So George Bush was in Canada this week, giving a talk to Albertans (lovely people, really) on the challenges the world will face in the 21st century. I presume this was because he went to Yale…
But what is more interesting than the subject of his lecture (giggle) was that he was allowed to leave Canada. With his guilt not at all in doubt (in that he authorised war crimes during his presidency – abuse of prisoners, golf, et cetera), there were moves by outraged lawyers Canadians wanting to have him arrested when he touched down in Cowtown.
That might sound like a shrill notion, like a wet suggestion waiting for a dry placard, but it could have conceivably happened. My own politics aside, it should have happened. Because even if we gave Bush every benefit of doubt, we had something of a responsibility to seize him, not to mention the moral imperative making it just so darn easy to do so.
Now out of office, not only is the former president bereft of diplomatic immunity as a head of state, but there’s also local precedent on the books that would compel us to arrest him. It’s the law.
We could have taken him in for questioning if we had wanted to, given him his one phone call. We could have really shown to the world and reminded the West that the letter of the law is the law. But we didn’t.
Via The Tyee:
“There certainly is jurisdiction under the Crimes Against Humanity and War Crimes Act,” said Michael Byers, UBC law professor and the Canadian Research Chair in International Law and Politics.
The act, passed in 2000, allows the Canadian government to charge someone for war crimes even if the accused is a foreign citizen and the crimes took place abroad.
“It’s absolutely cutting-edge legislation,” Byers said. “It’s probably the best and most wide-reaching legislation in the world and we can be proud of it. The only thing we can’t be proud of is our reluctance to implement it.”
If there was ever outrage to the south as a consequence that went beyond Rush Limbaugh, Fox News, Drudge, and the 33% of Americans who still believe that Adam and Eve rode to church on the backs of dinosaurs, it could have been a proper, right lovely spectacle. And if the new Obama administration demanded that we release Bush (yes they can), we most absolutely would. Therein lies the moment, when the right battle is lost in order to start a war, one of truth and reconciliation versus exceptionalism and hubris.
For Obama, Bush being arrested in Canada would have been a great trial balloon for testing domestic and global opinion on any move he could make against the former president that involved the US Attorney General’s office. It might even force his hand. Obama has been an artful dodger on what to do with those in the Bush administration who went off the reservation, and this would surely nudge him to take a stand one way or the other. I’m sure his politicos are advising him well, reminding him that depending on which way he goes on this one thing, he could win or lose in 2012. It would be an election-shaping move, and he would own it. A big decision to make.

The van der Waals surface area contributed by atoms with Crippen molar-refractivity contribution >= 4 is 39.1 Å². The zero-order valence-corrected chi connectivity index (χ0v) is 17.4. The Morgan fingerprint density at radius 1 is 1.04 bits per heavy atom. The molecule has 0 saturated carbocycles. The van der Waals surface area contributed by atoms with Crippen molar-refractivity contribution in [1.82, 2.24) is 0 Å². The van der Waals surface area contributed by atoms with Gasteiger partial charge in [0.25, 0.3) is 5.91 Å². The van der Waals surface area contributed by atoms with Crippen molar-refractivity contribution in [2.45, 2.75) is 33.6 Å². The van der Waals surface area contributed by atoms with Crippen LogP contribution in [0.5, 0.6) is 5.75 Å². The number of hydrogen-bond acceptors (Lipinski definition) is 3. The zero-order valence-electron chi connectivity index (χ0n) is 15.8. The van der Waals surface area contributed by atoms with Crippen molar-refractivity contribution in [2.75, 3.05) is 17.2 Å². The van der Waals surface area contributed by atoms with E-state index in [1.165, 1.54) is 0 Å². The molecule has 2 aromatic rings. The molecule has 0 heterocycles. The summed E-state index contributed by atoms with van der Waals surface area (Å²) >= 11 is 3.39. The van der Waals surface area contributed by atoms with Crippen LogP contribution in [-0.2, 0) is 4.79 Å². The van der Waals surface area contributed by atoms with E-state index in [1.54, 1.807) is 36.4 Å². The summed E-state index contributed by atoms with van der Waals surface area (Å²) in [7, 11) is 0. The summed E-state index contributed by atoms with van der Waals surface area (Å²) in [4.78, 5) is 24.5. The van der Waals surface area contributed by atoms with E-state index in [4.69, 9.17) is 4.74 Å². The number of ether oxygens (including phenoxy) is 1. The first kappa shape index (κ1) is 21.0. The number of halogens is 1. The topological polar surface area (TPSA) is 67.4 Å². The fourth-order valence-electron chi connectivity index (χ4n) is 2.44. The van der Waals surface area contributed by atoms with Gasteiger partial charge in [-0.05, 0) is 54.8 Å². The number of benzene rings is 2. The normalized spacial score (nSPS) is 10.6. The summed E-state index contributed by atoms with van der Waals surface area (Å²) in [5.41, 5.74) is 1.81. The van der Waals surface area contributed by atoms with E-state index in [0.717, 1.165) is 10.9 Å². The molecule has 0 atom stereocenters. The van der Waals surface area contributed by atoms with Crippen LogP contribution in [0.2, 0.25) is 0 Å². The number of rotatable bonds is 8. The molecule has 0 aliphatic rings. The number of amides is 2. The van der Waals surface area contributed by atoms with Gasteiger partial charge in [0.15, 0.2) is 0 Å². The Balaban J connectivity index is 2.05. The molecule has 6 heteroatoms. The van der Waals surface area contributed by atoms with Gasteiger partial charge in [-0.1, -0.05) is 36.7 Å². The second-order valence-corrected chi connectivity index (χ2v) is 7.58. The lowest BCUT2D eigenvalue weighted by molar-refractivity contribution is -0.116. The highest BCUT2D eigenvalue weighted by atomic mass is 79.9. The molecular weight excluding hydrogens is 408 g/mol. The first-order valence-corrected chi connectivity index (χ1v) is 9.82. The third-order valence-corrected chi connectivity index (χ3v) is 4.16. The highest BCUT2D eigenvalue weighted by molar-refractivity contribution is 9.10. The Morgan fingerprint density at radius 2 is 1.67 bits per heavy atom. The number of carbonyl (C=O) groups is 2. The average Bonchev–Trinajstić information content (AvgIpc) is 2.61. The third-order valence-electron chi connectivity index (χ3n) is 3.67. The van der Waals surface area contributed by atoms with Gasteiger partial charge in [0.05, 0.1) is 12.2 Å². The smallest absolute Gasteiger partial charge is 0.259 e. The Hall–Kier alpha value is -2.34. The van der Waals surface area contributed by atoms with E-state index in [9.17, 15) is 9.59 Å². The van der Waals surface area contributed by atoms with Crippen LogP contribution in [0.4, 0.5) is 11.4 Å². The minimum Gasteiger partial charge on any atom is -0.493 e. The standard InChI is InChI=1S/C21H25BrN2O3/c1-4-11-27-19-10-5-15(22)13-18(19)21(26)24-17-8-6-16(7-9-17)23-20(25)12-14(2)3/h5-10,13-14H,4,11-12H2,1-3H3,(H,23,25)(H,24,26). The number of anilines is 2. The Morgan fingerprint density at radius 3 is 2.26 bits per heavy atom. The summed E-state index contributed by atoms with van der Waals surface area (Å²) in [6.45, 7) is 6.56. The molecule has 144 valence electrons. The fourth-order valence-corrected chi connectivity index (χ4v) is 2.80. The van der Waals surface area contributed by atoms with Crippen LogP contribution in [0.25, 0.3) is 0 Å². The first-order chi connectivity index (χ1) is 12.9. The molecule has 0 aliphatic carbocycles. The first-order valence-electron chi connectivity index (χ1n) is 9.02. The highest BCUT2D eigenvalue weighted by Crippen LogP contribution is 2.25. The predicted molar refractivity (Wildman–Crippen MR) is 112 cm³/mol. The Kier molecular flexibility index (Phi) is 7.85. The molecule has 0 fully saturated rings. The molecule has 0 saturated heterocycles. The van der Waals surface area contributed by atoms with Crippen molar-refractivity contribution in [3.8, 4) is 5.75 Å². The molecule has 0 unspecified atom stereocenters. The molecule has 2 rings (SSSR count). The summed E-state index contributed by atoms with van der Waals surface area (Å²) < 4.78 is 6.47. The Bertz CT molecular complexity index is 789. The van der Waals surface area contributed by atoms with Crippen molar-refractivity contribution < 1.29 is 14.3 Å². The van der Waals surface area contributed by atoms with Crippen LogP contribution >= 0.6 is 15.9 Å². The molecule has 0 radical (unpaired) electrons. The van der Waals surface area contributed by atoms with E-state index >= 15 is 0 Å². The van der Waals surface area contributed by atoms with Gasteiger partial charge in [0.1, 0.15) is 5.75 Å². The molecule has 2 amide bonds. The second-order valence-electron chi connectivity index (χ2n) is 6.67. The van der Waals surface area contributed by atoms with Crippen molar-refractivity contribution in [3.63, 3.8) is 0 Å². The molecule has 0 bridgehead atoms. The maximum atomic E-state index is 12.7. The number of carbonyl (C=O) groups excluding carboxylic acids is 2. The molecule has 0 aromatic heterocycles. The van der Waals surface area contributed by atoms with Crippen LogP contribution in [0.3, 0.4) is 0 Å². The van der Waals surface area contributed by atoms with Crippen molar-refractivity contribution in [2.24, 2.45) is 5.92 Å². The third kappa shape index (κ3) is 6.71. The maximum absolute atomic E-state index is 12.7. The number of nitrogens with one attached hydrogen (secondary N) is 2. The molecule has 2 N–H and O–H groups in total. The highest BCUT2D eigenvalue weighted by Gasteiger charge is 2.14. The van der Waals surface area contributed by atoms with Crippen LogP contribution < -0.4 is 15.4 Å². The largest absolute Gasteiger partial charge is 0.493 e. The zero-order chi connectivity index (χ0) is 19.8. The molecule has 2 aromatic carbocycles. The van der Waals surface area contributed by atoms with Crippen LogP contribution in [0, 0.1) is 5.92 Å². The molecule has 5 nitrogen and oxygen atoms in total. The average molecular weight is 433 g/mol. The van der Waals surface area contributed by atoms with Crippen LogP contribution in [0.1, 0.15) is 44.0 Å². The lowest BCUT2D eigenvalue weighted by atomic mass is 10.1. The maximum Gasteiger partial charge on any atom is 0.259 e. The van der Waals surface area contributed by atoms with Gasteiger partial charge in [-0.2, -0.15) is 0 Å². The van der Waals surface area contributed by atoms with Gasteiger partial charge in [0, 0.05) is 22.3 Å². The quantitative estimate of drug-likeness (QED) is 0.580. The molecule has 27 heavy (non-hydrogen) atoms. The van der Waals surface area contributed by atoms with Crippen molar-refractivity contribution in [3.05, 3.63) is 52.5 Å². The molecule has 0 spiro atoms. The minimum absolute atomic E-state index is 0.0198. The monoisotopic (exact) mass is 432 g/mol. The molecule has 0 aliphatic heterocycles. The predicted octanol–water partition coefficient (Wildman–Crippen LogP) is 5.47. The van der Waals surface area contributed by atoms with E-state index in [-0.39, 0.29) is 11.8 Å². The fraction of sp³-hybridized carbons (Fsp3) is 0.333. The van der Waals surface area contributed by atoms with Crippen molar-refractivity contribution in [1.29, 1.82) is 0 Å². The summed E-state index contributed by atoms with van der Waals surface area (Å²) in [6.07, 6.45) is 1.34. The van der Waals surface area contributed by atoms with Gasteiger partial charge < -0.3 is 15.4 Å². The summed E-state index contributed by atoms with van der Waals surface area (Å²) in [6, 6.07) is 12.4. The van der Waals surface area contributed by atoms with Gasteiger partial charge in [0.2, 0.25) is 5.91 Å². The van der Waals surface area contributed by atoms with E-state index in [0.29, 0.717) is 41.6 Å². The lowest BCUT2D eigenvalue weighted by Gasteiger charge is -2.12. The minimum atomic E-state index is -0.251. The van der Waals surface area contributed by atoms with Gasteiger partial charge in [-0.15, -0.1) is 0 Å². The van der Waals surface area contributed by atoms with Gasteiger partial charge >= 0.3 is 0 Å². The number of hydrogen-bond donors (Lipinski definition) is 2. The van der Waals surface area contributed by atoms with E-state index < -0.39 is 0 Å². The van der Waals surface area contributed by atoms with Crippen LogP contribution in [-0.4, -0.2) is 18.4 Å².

Bush would have flown home to Texas, shaken and freaked, more famous for this moment than any other. It would be the opening line of his encyclopedia entry in every language around the world; a global scarlet letter barring him from the better annals of All That Has Come To Pass. It could have been played like an extradition, but we wimped out. We had a responsibility to the world and fealty to our own law, but we failed. Well, not “we” so much as the government of Canada. It was our moment, and we let it go.
Beyond being denied Bush in handcuffs (suit jacket hiding them beautifully) and ducking down into an RCMP Interceptor with a look of sheer “Help me Daddy” on his face, the real tragedy is seeing a world leader, ours, swinging and missing a slow pitch from providence, a real doozy right over the plate. Harper’s appreciation of history, I just learned, is equivalent to a horse’s understanding of mousse. Pity.
If there is any poetry off the page, then another country will take the honour, but you can be assured it won’t be one as universally respected and so closely allied to the USA as Canada. Hell, we’re even fighting a war together right now (which sort of makes insurgents captured by the Americans ours as well). No one could have done it better, or have had such a Himalayan summit of moral high ground (Arar case notwithstanding) than we Canadians. It was an historic opportunity, and few are ever so golden. Fewer still are so perfectly written. And we totally blew it.
On the bright side, something tells me that Bush will be stamping his passport carefully now. Look at Cheney’s travel schedule. That dude is going nowhere, never, again.
Andrew Morrison is a west coast boy who studied history and classics at the Universities of Cape Town and Toronto after an adolescence spent riding skateboards and working in restaurants. He is the editor of Scout Magazine, the weekly food and restaurant columnist for the Westender newspaper, a contributor to Vancouver and Western Living magazines, and a proud board member of the Chef’s Table Society of BC. He lives and works by the beach in Vancouver.